Hummingbirds

from Oh Dad! blog (May, 2014)

My eight-year-old daughter, Anika, and I got a hummingbird feeder on Saturday and hung it up on our patio. We’ve been talking about getting one for a long time. Hummingbirds remind Anika of her Grandma, my mother, who passed away a couple years ago, just before Anika turned six. Anika’s memories of Grandma are fading. But Grandma’s hummingbirds she remembers clearly. Grandma always had hummingbird feeders on her back porch, where Anika spent many summer days rocking in rocking chairs, talking to her Grandma and watching hummingbirds swarm in for sips of the sweet nectar Grandma made for them. 
 
Hummingbirds are amazing creatures… they can flap their wings up to 200 times per second … they’re the only birds that can fly backwards… they weigh about the same as a penny.
 
The man at the bird store told us that we shouldn’t have any trouble attracting hummingbirds. We have a half-dozen or so flowering azalea bushes next to the patio and a patch of woods just past the back yard. But, still, I was nervous. What if no hummingbirds came? I know my daughter well enough to know that she would take it in stride. It was a fun afternoon activity, after all. We tried.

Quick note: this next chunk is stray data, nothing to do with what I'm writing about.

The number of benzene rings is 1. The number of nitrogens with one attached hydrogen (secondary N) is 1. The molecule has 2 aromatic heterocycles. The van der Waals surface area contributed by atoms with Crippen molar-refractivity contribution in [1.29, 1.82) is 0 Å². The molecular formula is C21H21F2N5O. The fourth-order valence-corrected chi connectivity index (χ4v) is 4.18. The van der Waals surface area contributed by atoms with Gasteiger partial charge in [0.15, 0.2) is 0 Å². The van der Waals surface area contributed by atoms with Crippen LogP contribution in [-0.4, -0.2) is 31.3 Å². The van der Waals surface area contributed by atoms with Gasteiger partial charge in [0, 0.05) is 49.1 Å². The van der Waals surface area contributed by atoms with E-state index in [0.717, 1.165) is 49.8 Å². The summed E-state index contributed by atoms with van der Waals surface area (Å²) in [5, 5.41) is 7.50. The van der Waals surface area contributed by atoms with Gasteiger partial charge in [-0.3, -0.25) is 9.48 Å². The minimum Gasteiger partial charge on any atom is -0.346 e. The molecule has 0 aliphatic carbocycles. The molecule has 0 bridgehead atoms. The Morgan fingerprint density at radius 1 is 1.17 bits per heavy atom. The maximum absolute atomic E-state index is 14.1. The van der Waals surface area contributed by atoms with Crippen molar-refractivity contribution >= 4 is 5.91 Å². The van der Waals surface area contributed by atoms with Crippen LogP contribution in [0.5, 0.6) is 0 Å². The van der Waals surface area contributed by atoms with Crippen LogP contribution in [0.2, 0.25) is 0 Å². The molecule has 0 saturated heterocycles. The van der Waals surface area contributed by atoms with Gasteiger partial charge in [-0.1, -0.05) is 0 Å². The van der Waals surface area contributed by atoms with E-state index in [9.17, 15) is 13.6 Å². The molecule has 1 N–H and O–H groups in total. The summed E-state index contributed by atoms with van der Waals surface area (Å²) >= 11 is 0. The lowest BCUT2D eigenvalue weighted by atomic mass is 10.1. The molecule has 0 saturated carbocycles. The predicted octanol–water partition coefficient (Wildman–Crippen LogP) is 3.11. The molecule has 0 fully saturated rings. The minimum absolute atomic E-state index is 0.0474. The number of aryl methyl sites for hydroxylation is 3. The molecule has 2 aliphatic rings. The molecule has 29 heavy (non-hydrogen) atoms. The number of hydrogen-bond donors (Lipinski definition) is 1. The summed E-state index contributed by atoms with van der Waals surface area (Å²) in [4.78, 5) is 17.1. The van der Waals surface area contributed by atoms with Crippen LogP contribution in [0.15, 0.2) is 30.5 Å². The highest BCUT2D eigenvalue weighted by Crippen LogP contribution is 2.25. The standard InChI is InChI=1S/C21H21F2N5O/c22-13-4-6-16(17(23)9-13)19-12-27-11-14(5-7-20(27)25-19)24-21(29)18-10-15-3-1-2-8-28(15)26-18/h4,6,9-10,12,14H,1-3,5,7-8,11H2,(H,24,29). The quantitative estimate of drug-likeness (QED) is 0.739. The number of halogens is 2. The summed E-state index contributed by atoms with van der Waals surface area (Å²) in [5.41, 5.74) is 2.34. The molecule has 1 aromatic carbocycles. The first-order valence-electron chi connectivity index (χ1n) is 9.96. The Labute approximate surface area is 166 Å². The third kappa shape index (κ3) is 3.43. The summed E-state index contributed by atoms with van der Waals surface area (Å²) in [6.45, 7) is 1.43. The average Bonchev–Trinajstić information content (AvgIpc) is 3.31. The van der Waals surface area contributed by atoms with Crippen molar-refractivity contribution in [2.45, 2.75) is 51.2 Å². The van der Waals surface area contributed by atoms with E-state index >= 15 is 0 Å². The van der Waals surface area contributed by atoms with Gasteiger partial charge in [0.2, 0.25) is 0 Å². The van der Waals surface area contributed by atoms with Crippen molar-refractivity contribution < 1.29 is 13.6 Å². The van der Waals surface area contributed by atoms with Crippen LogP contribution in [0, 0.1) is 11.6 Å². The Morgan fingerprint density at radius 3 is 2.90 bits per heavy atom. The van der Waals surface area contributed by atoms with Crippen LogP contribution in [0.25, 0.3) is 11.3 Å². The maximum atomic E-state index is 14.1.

But I wanted hummingbirds. I know it sounds silly. I also want there to be a rainbow after every thunderstorm and the goldfish to live and to really be able to make boo boos go away with a kiss and to push the clouds away… but sometimes I don’t know what I’m doing and I’ve lived in the city for so long I can’t really claim to be a country boy anymore and what do I know about birds any way and what do I know about raising a little girl? 
 
But, it didn’t take long after we mixed the combination of sugar and warm water and hung the feeder on the ceiling of the patio for the first hummingbird to come take a sip. Anika spotted him before I did. Whew… what a relief! She and I did a little celebratory dance. In the few short days since then, there have been many more hummingbirds come visit us, each time equally as thrilling. 
 
I’m not exactly sure how things work in heaven, but a part of me would like to believe that the hummingbirds were sent down from Anika’s Grandma herself… as her way of saying hello and to check in on her grand-baby. And, just maybe, to remind her youngest boy that he’s doing an okay job.

Note: This story is included in Stephen Raburn’s collection of short stories, essays and articles, entitled “The Unraveling… and Other Stories,” which can be ordered on the Raburn Publishing website.

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